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|GR: A matter of timing
Written by Mary Anne
(5/21/2003 8:33 a.m.)
in consequence of the missive, GR: Good question, penned by Cheryl
] He had an opportunity to kill Claudius when he was praying, but didn't do so - "This is hire and salary, not revenge!" Ah, but hiding behind an arras, eavesdropping, sneaking around and spying as Claudius has always done, when Hamlet's emotions are on the edge and in the midst of a confrontation with his mother - that is a good time to do the deed!
The irony is, Hamlet had just left Claudius praying, so it couldn't be him behind the arras--but Hamlet clearly hopes it is. "Is it the king?" As if he hopes that fate has taken care of the deed for him.
As for killing Claudius while he is praying, it would be the perfect time. Hamlet forms his intent to wait until Claudius is at something "that hath no relish of salvation in't" and then strike. But what of Claudius' prayer? He's not going to change. He admits that he still has the objects for which he did the murder: "My crown, mine own ambition, and my queen" and his final words on the subject are:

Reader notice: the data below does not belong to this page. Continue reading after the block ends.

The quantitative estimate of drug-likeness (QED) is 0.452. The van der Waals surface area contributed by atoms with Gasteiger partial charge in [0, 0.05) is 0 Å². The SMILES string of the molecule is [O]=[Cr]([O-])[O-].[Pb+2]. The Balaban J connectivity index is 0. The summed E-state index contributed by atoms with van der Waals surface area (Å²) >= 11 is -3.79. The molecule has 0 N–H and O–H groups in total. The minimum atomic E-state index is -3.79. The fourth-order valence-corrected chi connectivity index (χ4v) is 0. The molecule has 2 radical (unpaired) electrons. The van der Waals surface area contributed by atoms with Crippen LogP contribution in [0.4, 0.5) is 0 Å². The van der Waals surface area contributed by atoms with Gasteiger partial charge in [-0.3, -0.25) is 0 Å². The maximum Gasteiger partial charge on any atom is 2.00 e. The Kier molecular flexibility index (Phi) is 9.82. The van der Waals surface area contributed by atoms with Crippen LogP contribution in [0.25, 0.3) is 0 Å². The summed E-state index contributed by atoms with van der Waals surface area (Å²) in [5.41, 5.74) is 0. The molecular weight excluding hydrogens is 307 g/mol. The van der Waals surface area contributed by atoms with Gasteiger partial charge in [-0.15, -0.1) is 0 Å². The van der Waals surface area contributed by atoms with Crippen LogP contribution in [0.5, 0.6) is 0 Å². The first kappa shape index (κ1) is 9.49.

My words fly up, my thoughts remain below;
So Shakespeare was either having a very grim joke over Hamlet's thoughts on choosing the proper time to commit a murder, or else he might have been deriding the idea that one's actions at the moment of death determined one's eternal fate.
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